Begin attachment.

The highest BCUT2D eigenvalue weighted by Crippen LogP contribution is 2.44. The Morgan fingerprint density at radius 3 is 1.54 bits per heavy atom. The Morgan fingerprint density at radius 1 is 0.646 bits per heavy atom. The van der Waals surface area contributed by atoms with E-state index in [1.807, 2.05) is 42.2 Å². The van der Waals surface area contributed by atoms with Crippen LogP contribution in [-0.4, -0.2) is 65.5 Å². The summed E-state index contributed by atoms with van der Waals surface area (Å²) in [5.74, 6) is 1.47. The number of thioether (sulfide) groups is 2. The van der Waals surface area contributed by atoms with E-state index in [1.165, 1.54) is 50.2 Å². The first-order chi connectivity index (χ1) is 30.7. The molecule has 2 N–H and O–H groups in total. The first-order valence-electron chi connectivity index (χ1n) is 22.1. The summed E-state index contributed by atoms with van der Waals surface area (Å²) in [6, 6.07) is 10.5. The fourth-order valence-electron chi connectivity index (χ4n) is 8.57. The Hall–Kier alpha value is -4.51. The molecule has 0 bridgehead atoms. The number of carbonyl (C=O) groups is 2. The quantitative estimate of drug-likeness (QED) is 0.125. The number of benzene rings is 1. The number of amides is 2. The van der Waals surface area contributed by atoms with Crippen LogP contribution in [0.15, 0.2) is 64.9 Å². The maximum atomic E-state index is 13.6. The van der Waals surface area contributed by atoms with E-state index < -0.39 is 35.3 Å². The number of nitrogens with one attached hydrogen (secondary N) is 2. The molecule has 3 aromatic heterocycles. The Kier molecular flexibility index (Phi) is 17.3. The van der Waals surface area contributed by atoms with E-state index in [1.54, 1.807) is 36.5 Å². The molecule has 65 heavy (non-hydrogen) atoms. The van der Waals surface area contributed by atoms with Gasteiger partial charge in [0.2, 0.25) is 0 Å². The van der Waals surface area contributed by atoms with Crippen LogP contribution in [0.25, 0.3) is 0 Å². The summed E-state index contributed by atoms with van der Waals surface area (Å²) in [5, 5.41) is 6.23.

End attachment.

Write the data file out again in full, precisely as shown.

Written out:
The highest BCUT2D eigenvalue weighted by Crippen LogP contribution is 2.44. The Morgan fingerprint density at radius 3 is 1.54 bits per heavy atom. The Morgan fingerprint density at radius 1 is 0.646 bits per heavy atom. The van der Waals surface area contributed by atoms with E-state index in [1.807, 2.05) is 42.2 Å². The van der Waals surface area contributed by atoms with Crippen LogP contribution in [-0.4, -0.2) is 65.5 Å². The summed E-state index contributed by atoms with van der Waals surface area (Å²) in [5.74, 6) is 1.47. The number of thioether (sulfide) groups is 2. The van der Waals surface area contributed by atoms with E-state index in [1.165, 1.54) is 50.2 Å². The first-order chi connectivity index (χ1) is 30.7. The molecule has 2 N–H and O–H groups in total. The first-order valence-electron chi connectivity index (χ1n) is 22.1. The summed E-state index contributed by atoms with van der Waals surface area (Å²) in [6, 6.07) is 10.5. The fourth-order valence-electron chi connectivity index (χ4n) is 8.57. The Hall–Kier alpha value is -4.51. The molecule has 0 bridgehead atoms. The number of carbonyl (C=O) groups is 2. The quantitative estimate of drug-likeness (QED) is 0.125. The number of benzene rings is 1. The number of amides is 2. The van der Waals surface area contributed by atoms with Crippen LogP contribution in [0.15, 0.2) is 64.9 Å². The maximum atomic E-state index is 13.6. The van der Waals surface area contributed by atoms with E-state index < -0.39 is 35.3 Å². The number of nitrogens with one attached hydrogen (secondary N) is 2. The molecule has 3 aromatic heterocycles. The Kier molecular flexibility index (Phi) is 17.3. The van der Waals surface area contributed by atoms with E-state index in [1.54, 1.807) is 36.5 Å². The molecule has 65 heavy (non-hydrogen) atoms. The van der Waals surface area contributed by atoms with Gasteiger partial charge in [0.2, 0.25) is 0 Å². The van der Waals surface area contributed by atoms with Crippen LogP contribution in [0.25, 0.3) is 0 Å². The summed E-state index contributed by atoms with van der Waals surface area (Å²) in [5, 5.41) is 6.23.